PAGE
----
What LDS general conference has taught us about fatherhood

By Joe Walker

For the Deseret News

Published: Saturday, June 15 2013 10:20 p.m. MDT

"Fathers, yours is an eternal calling from which you are never released," President Ezra Taft Benson said in remarks titled, "To the Fathers in Israel."


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SALT LAKE CITY — Oct. 3, 1987, was unseasonably warm in Salt Lake City, with a high approaching 83 degrees — about 13 degrees warmer than the typical Oct. 3 along Utah’s Wasatch Front. That’s what prompted LDS Church President Ezra Taft Benson to open his sermon during the Saturday evening priesthood session of the 157th Semiannual General Conference of The Church of Jesus Christ of Latter-day Saints by taking off his suit coat.

“Brethren, I know what you’re thinking,” the 88-year-old church president said, standing in white shirt sleeves at the pulpit of the Salt Lake Tabernacle on Temple Square, which has a much-deserved reputation for being unpleasantly stuffy when it is warm outside. “You’re thinking that I want to be comfortable, which is true.”

Then he went on to authorize all of the other men in the Tabernacle to take off their coats and jackets before settling into the topic for his priesthood meeting sermon — fatherhood.

“Fathers, yours is an eternal calling from which you are never released,” President Benson said in remarks titled, “To the Fathers in Israel.”

“Callings in the church, as important as they are, by their very nature are only for a period of time, and then an appropriate release takes place. But a father’s calling is eternal, and its importance transcends time. It is a calling for both time and eternity.”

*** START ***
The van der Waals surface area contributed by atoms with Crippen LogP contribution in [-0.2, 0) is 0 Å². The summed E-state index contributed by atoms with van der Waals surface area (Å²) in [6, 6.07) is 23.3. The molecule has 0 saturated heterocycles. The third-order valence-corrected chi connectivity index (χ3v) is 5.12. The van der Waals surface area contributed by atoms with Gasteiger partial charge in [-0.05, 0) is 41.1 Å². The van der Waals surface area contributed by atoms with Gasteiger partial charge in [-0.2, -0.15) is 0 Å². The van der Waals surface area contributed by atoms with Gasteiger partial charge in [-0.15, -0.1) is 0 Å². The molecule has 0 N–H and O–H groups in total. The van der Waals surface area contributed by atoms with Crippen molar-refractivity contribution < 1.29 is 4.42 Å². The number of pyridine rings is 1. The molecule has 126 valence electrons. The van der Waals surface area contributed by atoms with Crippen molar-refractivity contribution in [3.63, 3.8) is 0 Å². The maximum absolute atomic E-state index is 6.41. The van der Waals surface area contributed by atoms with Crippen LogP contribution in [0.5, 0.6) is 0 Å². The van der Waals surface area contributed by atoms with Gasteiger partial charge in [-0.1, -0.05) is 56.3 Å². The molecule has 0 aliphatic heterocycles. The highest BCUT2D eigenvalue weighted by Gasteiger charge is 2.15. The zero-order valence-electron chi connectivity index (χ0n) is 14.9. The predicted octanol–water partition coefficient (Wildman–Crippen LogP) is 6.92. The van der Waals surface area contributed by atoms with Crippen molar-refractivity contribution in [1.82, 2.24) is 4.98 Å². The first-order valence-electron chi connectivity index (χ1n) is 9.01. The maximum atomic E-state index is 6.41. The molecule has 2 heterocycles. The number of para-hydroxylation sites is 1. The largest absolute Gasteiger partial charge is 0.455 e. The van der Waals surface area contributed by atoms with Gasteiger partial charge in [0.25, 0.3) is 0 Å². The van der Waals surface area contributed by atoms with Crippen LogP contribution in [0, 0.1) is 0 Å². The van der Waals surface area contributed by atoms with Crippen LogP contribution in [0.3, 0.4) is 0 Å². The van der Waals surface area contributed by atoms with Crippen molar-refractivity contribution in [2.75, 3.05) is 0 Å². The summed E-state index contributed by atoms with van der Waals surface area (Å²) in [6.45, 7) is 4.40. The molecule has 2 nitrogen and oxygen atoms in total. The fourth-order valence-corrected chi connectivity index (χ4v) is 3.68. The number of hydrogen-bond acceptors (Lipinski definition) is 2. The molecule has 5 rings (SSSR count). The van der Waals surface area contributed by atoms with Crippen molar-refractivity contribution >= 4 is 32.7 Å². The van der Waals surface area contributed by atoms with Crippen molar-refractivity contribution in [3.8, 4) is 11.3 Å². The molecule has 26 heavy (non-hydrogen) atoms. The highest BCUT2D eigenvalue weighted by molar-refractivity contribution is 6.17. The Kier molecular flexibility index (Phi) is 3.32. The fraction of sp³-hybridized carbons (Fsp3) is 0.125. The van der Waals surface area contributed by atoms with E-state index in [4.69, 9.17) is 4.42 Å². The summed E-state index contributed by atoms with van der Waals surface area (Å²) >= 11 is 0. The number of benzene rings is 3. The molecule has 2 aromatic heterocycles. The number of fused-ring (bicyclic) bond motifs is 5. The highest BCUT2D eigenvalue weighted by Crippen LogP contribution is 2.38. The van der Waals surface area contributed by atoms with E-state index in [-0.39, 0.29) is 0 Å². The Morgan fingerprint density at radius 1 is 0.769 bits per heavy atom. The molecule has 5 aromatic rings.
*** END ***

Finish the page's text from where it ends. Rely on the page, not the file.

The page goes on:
President Benson suggested two basic responsibilities for every Latter-day Saint father — providing for the material needs of their families and giving spiritual leadership to their families. He also gave 10 specific ways fathers can provide such leadership (please see box).

“Oh, husbands and fathers in Israel, you can do so much for the salvation and exaltation of your families!” President Benson concluded. “Your responsibilities are so important!”

So important, in fact, that the subject of fathers and fatherhood is frequently addressed by LDS general authorities and officers during general conference sessions. Although no statistics are kept regarding the frequency of specific general conference sermon topics, Internet “word clouds” or “wordles” based on the frequency of specific words used during recent general conferences indicate the word “father” appears rather prominently — not as prominently as words like “God,” “Jesus,” “Christ,” “Lord” and “Savior,” but prominently enough to suggest it is a key topic in general conferences.

“Noble fatherhood gives us a glimpse of the divine attributes of our Father in Heaven,” said President James E. Faust, then of the church’s First Presidency during the April 2001 general conference. “A father should be many things. He should magnify his priesthood and be an example of righteousness. In companionship with his wife, he should be the source of stability and strength for the whole family. He should be the protector and the provider and the champion of the members of his family. Much of his love for his children should flow from his example of love, concern and fidelity for their mother. By his uncompromising example he should instill character into his children.”

During the only general conference over which he presided as president of the LDS Church — the October conference of 1994 — President Howard W. Hunter spoke strongly of the father’s role in the LDS family. “A man who holds the priesthood regards the family as ordained of God,” President Hunter said. “Your leadership of the family is your most important and sacred responsibility. The family is the most important unit in time and in eternity and, as such, transcends every other interest in life.”

More recently, Elder L. Tom Perry of the Quorum of the Twelve Apostles warned of the negative impact on society as the influence of fathers fades in modern families.

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